There are several forms of hydatidiform mole: partial mole, complete mole and persistent gestational trophoblastic tumor. Many of these tumours arise from a haploid sperm fertilizing an egg without a female pronucleus (the alternative form, an embryo without sperm contribution, is called parthenogenesis). The tumour has a "grape-like" placental appearance without enclosed embryo formation. Following a first molar pregnancy, there is approximately a 1% risk of a second molar pregnancy.
This topic is also covered in Placenta - Abnormalities
- Twin deliveries and place of birth in NSW 2001-2005 "Both infant and maternal morbidity increase from 39 weeks gestation. Delivery of twins before 36 weeks at smaller hospitals (< 500 deliveries per annum) should be avoided. A twin pregnancy where there is a greater or equal to 20% difference in estimated fetal weights should be considered for referral to a tertiary obstetric unit."
Dizygotic twins (fraternal, non-identical) arise from separate fertilization events involving two separate oocyte (egg, ova) and spermatozoa (sperm). Dizygotic twinning can be increased by Assisted Reproductive Technologies (ART) that use double embryo transfer techniques.
Monoygotic twins (identical) produced from a single fertilization event (one fertilised egg and a single spermatazoa, form a single zygote), these twins therefore share the same genetic makeup. Occurs in approximately 3-5 per 1000 pregnancies, more commonly with aged mothers. The later the twinning event, the less common are initially separate placental membranes and finally resulting in conjoined twins.
|Week||Week 1||Week 2|
|Event||Ovulation||fertilization||First cell division||Morula||Early blastocyst|| Late blastocyst
|Implantation starts||X inactivation|
Table based upon recent Twinning Review.
- Links: Twinning
Embryological development is a robust biological system able to cope with many stresses without long-term consequences. When development does go wrong there are generally 3 major types groups: Genetic (inherited), Environmental (maternal) derived and Unknown (not determined or known) abnormalities. Also often not considered, is that pregnancy itself can also expose abnormalities in the mother (congenital heart disease, diabetes, reproductive disorders) that until the pregnancy had gone undetected.
Genetic abnormalities in medicine are still mainly about determining a family history and good prenatal/neonatal diagnosis. Realise that there exists in all of us genetic variations and some variations which eventually expand be expressed as a genetic disorder (CAG expansions).
Prenatal diagnosis are the clinical tools used to determine both normal and abnormal development. There are a growing number of new diagnostic techniques that are being applied to human embryonic development.
|Prenatal Diagnosis Links|
While genetic abnormalities will have well-defined impacts upon development, environmentally derived effects can be harder to define and often variable depending on many different factors (timing, exposure level, and the combination effects with other factors). This combination effect can also be seen between genetic and environmental interacting to give an even broader spectrum of both major and minor abnormalities.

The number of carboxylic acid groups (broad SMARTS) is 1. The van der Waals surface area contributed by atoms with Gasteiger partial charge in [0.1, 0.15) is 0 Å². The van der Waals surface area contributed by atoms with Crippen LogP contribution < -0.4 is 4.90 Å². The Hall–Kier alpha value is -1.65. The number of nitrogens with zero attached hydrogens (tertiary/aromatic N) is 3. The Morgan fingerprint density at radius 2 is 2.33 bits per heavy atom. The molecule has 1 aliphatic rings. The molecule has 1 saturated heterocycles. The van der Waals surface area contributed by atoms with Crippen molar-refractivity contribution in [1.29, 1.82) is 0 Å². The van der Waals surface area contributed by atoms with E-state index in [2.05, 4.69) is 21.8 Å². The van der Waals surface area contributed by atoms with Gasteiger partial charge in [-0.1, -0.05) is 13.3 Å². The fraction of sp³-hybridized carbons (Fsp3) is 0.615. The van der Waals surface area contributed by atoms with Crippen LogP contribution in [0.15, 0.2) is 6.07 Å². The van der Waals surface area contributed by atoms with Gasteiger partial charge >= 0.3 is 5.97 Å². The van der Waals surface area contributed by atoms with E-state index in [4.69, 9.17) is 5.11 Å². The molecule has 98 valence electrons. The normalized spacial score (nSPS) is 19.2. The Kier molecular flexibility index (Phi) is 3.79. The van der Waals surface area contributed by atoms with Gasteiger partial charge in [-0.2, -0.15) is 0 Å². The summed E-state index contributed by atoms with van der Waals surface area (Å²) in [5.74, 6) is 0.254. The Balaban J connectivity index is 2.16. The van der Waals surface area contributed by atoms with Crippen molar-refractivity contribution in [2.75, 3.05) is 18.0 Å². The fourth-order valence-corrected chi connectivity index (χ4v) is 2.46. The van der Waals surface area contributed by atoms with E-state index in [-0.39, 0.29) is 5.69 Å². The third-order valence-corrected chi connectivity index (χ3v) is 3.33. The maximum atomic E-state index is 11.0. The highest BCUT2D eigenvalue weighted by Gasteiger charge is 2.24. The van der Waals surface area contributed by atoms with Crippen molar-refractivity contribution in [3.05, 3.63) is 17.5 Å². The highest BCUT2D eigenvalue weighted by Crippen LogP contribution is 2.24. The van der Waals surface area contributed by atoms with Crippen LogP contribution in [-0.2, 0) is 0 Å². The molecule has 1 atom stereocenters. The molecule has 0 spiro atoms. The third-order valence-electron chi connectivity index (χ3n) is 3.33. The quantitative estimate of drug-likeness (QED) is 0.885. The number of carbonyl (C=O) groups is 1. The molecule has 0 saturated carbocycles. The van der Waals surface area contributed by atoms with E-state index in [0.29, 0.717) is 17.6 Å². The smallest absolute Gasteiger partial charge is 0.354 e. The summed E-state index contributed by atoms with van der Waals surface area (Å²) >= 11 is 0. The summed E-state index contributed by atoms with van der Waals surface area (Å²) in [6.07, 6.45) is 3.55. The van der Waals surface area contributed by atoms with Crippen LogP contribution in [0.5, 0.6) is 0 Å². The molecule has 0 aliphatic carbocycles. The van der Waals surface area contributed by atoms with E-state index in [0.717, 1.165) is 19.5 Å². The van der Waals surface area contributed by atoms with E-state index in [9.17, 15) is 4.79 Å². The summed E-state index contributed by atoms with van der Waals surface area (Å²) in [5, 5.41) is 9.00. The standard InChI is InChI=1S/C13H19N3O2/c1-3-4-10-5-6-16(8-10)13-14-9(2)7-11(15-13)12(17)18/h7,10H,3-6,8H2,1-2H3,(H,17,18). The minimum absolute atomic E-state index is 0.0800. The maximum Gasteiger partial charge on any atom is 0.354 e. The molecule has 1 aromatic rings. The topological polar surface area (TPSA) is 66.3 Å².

International Classification of Diseases
The International Classification of Diseases (ICD) World Health Organization's classification used worldwide as the standard diagnostic tool for epidemiology, health management and clinical purposes. This includes the analysis of the general health situation of population groups. It is used to monitor the incidence and prevalence of diseases and other health problems. Within this classification "congenital malformations, deformations and chromosomal abnormalities" are (Q00-Q99) but excludes "inborn errors of metabolism" (E70-E90).
- ICD Links: XVII Congenital Malformations | XVI Perinatal Period | Chapter XV Pregnancy Childbirth | Abnormal Development | Reports
Australian Birth Anomalies System
- "The national collation and reporting of birth anomalies data has been suspended in recent years due to concerns about data quality and comparability."
- Variability among states and territories in scope of birth anomalies data collections: sources of birth anomalies notifications and definitions and classifications used; method of data collection and available resources.
- Variability among the states and territories in the timing and method of the provision of birth anomalies data to the AIHW National Perinatal Statistics Unit (NPSU) for national collation and reporting.
- New Australian Birth Anomalies System should be data for birth anomalies detected up to 1 year of age
- including data on terminations of pregnancies with birth anomalies and regardless of gestational age (i.e. including less than 20 weeks gestation)
- System will initially be based on data from the states able to detect birth anomalies at least up to 1 year of age (NSW, VIC, WA and SA), further extending the period of detection in the future.
- Congenital anomalies are coded using the British Paediatric Association Classification of Diseases (ICD-9-BPA), based on the International Classification of Diseases, 9th Revision (ICD-9).
- The Australian Congenital Anomalies Monitoring System (ACAMS) supersedes the National Congenital Malformations and Birth Defects Data Collection (NCM&BD).
|Congenital Anomalies in Australia 2002-2003|
| Congenital anomalies in Australia 2002-2003 was published in 2008 as part a new revised series on 33 selected congenital anomalies also monitored internationally by the International Clearinghouse of Birth Defects Surveillance and Research.
|External Links Notice - The dynamic nature of the internet may mean that some of these listed links may no longer function. If the link no longer works search the web with the link text or name.|
Congenital Conditions Register
Scheduled congenital conditions (section 2) detected during pregnancy or in infants up to one year of age in NSW are required to be reported under the NSW Public Health Act 1991.